Milk, Teeth, and Ancient Humans

Milk. The delicious beverage that makes our lattes foamy, our ice cream creamy, and our milk shakes, well, milky. Milk is everywhere! In fact, milk is so pervasive to us humans we probably forget how unique our relationship with milk is. For example, our species is the only one in existence whose adults consume milk. All other mammalian species only drink milk as babies.

Anthropologists have been pondering this mystery for years and have theorized where our milk-drinking obsession began. Until now, there has been little direct evidence to test these theories besides studying genes in different populations. Researchers think they have found direct evidence that can trace our milk-consuming history back to its roots. They discovered milk proteins in samples of dental plaque from ancient human teeth. That’s right, they discovered 5,000-year-old plaque build-up from early man drinking too much milk and not brushing and flossing enough!

The markers indicating the presence of milk in the ancient plaque were not found in all the specimens studied. As expected, adult human remains tested from areas where dairy animals were not utilized, such as West Africa, had no traces of milk in their dental plaque. Ancient Europeans, who we know have been raising dairy animals for millennia, did test positive. As more specimens are tested and more results come in, a road map will begin to form that will show the journey our milk-drinking genes took around the world.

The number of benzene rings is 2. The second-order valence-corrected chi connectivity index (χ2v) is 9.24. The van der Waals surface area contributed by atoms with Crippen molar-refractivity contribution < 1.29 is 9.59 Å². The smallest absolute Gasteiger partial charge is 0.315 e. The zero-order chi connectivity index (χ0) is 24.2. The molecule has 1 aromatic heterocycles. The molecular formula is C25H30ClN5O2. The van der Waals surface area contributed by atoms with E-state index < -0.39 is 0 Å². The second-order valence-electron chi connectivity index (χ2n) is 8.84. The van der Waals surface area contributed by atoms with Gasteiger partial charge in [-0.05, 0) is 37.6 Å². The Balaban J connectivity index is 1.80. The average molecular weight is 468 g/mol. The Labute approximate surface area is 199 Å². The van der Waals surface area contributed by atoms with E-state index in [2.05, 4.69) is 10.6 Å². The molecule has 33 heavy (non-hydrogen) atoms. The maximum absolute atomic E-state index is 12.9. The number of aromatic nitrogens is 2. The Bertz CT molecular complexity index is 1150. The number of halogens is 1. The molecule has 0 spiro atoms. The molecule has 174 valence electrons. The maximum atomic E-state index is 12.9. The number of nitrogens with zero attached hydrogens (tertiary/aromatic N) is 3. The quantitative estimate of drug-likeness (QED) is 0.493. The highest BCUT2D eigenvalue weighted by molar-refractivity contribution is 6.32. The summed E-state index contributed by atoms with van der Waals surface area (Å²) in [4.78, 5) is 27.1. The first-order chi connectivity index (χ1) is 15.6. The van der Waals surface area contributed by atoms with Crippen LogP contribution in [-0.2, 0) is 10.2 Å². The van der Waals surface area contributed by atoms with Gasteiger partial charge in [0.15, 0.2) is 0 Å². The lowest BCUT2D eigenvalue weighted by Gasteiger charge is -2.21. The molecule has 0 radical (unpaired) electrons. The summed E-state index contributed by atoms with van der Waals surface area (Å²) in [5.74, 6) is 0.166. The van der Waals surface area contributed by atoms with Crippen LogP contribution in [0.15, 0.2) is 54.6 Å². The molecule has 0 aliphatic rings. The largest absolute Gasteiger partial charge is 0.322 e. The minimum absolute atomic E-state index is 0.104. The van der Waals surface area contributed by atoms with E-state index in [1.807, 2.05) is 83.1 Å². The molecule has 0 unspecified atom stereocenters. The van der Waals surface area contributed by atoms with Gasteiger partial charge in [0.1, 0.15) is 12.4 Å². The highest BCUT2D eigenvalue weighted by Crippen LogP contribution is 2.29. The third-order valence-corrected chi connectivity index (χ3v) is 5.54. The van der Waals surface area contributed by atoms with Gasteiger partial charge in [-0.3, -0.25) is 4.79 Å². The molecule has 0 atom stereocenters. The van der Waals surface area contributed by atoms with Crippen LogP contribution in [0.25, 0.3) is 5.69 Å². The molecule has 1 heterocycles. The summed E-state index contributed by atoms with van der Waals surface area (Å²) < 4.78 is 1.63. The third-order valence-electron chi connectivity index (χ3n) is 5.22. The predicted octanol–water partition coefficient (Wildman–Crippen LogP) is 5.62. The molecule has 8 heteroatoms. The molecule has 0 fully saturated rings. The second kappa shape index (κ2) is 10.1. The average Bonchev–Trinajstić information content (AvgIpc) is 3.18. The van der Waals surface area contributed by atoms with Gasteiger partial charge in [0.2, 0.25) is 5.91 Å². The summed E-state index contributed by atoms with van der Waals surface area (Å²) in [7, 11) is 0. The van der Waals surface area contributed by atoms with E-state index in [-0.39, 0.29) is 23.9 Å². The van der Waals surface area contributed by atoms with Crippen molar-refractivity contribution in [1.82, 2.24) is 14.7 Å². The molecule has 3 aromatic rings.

As we continue to enjoy this subtly sweet beverage, remember that milk lactose is a sugar and can lead to cavities just like other sweets. Always brush after consuming any food, including milk. If it’s been a while since your last checkup, make an appointment to have us remove your ancient plaque!

To read the full article visit Science Daily.

dental plaque